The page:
• individual followups by phone calls and letters [wow. well that’s how they get a high response rate]
  • individual followups are highly effective [i’d call them stalking and invasive but that’s just me. i guess when you accept free 4g internet and a tablet, you are asking for that invasiveness]
  • age becomes less representative over time, employment status changes a lot, education changes the most but of course young people gain more education over time
  • need to give feedback to panel members as they keep asking for it
  • want to broaden use of panel to scientific community by expanding panel to 3500 people

https://twitter.com/nicolasbecuwe/status/622009359082647552

https://twitter.com/ialstoop/status/622011086783557632

the pretest of wave 2 of the german health interview and examination survey for children and adolescents as a mixed mode survey, composition of participant groups

  • mixed mode helps to maintain high response, web is prefered by younger people, representativeness could be increased by using multiple modes
  • compared sequential and simultaneous surveys
  • single mode has highest response rate, mixed mode simultaneous was extremely close behind, mixed mode multi-step had the lowest rate
  • paper always gave back the highest porportion of data even when people had the choice of both, 11% to 43% chose the paper among 3 groups
  • sample composition was the same among all four groups, all confidence intervals overlap – age, gender, nationality, immigration, education
  • metaanalysis – overall trend is the same
  • 4% lower response rate in mixed mode – additional mode creates cognitive burden, creates a break in response process, higher breakoffs
  • mixed mode doesn’t increase sample composition nor response rates [that is, giving people multiple options as opposed to just one option, as opposed to multiple groups whereby each groups only knows about one mode of participation.]
  • current study is now a single mode study

https://twitter.com/oparnet/status/622015032231075840


 

Comparing probability and nonprobability samples #AAPOR #MRX 

prezzie #1: how different and probability and nonprobability designs

  • nonprobability samples often get the correct rresults and probability samples are sometimes wrong. maybe they are more similar than we realize
  • nonprobability sampling may have a sample frame but it’s not the same as a census population
  • how do you choose, which factors are important
  • what method does the job that you require, that fits your purpose
  • is the design relevant, does it meet the goals with the resources, does the method gives you results in the time you need, accessability, can you find the people you need, interpretability and reliability, accuracy of estimates with acceptable mean square error, coherance in terms of results matching up with other data points from third parties [of course, who’s to say what the right answer is, everyone could be wrong as we’ve seen in recent elections]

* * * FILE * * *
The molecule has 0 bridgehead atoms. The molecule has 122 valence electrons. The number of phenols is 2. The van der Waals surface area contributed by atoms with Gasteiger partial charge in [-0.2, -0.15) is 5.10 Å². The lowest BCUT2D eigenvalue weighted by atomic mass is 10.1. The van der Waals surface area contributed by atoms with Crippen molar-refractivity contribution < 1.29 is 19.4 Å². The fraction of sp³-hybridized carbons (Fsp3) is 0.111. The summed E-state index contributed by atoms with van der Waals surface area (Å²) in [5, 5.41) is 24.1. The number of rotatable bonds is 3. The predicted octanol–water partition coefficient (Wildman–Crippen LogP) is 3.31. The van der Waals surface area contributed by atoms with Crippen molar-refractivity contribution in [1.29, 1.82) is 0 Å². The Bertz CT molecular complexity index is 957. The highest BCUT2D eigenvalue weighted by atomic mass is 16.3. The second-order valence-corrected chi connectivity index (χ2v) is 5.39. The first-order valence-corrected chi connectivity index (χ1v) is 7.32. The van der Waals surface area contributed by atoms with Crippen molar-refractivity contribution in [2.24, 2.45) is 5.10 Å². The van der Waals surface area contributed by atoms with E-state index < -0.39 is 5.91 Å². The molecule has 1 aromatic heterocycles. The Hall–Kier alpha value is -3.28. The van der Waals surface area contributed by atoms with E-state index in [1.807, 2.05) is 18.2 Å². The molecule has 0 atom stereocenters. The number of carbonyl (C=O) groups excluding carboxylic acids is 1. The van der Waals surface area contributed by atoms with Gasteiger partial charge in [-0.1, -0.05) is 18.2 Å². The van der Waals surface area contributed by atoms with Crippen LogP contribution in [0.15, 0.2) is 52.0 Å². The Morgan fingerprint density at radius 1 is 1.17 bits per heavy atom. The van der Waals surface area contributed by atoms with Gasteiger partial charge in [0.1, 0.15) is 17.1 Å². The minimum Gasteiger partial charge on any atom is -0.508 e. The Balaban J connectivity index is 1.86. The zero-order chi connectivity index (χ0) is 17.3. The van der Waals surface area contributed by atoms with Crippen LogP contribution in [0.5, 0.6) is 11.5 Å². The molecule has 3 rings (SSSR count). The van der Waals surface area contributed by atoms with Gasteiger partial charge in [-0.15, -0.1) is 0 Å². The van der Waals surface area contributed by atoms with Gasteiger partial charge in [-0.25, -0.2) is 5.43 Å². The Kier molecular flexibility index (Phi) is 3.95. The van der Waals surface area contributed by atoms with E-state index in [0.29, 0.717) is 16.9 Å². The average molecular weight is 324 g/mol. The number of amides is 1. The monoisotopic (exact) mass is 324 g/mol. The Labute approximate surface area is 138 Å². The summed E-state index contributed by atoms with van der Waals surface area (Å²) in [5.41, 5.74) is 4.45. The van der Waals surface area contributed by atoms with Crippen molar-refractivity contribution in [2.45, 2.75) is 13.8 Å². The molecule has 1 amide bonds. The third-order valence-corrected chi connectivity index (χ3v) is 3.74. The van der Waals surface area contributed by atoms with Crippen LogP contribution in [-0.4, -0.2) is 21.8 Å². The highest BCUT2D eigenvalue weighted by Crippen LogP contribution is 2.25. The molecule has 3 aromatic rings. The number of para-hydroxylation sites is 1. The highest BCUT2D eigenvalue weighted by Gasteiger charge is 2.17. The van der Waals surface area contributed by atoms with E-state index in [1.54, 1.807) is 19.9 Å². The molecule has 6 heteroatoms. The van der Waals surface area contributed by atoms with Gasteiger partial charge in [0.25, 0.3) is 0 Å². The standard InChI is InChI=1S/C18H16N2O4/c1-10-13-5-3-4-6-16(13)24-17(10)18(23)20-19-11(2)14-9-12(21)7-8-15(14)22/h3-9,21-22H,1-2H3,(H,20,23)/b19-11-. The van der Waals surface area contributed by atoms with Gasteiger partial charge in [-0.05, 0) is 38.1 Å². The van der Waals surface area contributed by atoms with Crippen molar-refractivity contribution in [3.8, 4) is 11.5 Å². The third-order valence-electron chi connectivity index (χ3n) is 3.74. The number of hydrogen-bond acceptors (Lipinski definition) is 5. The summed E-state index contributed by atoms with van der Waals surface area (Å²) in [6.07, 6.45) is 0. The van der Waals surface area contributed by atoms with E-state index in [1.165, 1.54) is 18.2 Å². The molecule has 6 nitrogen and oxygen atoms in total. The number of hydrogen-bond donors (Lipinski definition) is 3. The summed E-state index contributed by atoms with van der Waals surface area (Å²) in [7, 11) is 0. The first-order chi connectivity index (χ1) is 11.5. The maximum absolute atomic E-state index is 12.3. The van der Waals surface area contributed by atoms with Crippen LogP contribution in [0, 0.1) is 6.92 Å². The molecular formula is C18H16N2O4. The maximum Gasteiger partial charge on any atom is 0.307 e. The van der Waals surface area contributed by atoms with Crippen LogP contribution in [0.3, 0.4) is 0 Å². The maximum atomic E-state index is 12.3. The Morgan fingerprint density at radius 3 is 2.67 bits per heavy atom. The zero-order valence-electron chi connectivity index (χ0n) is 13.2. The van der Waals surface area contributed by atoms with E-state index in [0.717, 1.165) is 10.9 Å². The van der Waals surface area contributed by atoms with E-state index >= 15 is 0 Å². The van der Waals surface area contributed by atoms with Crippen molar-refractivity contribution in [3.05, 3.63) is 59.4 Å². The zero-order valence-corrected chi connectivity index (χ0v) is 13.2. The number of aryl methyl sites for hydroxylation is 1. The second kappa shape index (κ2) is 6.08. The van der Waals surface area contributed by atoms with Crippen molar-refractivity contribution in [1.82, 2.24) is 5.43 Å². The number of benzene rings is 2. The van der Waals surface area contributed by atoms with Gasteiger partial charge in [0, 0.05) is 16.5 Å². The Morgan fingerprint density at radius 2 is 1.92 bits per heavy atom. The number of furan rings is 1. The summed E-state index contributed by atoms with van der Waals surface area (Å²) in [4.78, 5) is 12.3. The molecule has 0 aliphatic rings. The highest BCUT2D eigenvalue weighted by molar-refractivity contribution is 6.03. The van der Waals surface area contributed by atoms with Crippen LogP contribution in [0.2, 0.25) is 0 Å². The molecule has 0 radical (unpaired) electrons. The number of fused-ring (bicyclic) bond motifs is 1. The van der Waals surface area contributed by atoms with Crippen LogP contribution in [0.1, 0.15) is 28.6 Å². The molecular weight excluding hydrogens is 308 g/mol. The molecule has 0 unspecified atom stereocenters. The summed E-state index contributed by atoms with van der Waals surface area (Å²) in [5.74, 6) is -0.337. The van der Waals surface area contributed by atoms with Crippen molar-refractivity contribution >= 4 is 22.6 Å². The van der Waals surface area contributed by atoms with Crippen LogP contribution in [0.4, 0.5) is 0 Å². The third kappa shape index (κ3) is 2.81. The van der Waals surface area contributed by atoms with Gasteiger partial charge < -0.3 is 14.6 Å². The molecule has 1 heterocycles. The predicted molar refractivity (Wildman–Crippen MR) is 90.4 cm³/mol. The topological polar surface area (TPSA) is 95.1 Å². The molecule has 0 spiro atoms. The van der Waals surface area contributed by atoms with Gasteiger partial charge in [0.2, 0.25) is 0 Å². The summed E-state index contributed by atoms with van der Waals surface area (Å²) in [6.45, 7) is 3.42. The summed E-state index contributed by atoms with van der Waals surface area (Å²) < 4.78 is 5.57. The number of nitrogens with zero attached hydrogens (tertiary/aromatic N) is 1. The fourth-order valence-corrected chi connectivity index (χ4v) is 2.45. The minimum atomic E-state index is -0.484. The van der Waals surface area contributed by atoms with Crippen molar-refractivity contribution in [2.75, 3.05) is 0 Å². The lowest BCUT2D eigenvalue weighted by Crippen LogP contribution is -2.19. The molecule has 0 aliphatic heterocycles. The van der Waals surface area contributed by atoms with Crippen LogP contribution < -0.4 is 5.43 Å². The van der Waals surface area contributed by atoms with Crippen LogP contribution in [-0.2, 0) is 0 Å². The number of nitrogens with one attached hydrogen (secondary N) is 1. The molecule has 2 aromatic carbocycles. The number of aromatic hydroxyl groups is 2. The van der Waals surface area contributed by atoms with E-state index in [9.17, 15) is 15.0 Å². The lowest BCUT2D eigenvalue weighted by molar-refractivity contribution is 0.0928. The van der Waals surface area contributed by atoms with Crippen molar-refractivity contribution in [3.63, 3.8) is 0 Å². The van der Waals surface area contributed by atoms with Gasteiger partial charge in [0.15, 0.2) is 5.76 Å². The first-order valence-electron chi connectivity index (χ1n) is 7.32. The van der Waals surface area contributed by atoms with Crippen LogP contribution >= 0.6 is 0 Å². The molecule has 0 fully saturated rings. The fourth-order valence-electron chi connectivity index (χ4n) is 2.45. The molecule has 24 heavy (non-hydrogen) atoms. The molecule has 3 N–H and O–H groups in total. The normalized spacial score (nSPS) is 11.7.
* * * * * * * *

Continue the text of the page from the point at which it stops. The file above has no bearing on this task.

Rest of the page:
• nonprobability can be much faster, probability can be more relevant
  • nonprobability can get you right to the people you want to listen to
  • both methods suffer from various types of error, some more than others, must consider total survey error [i certainly hope you’ve been considering TSE since day 1]
  • driver will decide the type of study you end up doing
  • how can nonprob methods help prob methods, because they do offer much good stuff
  • [interesting talk, nice differentiation between prob and nonprob even though I did cringe at a few definitions, eg I dont see that quality is the differentiator between prob and nonprob]

prezzie #2: comparison of surveys based on prob and nonprob

  • limbo – how low can you go with a nonprob sample
  • bandwagon – well everyone else is doing nonprob sample [feelings getting hurt here]
  • statistical adjustment of nonprob samples helps but it is only a partial solution
  • nonprob panel may have an undefined response rate
  • need to look at point estimates and associations in both the samples, does sampling only matter when you need population point estimates
  • psychology research is often done all with college students [been there, done that!]
  • be sure to weight and stratify the data
  • education had a large effect between prob and nonprob sample [as it usually does along with income]
  • point estimates were quite different in cases, but the associations were much closer so if you don’t need a precise point estimate a nonprob sample could do the trick

prezzie #4: sample frame and mode effects

  • used very similar omnibus surveys, included questions where they expected to find differences
  • compared point estimates of the methods as well as to benchmarks of larger census surveys
  • for health estimates, yes, there were differences but where the benchmark was high so were the point estimates, similarly low or moderate point estimates, total raw differences maxed out around ten point
  • there was no clear winner for any of the question types though all highs were highs and lows were low
  • no one design is consistently superior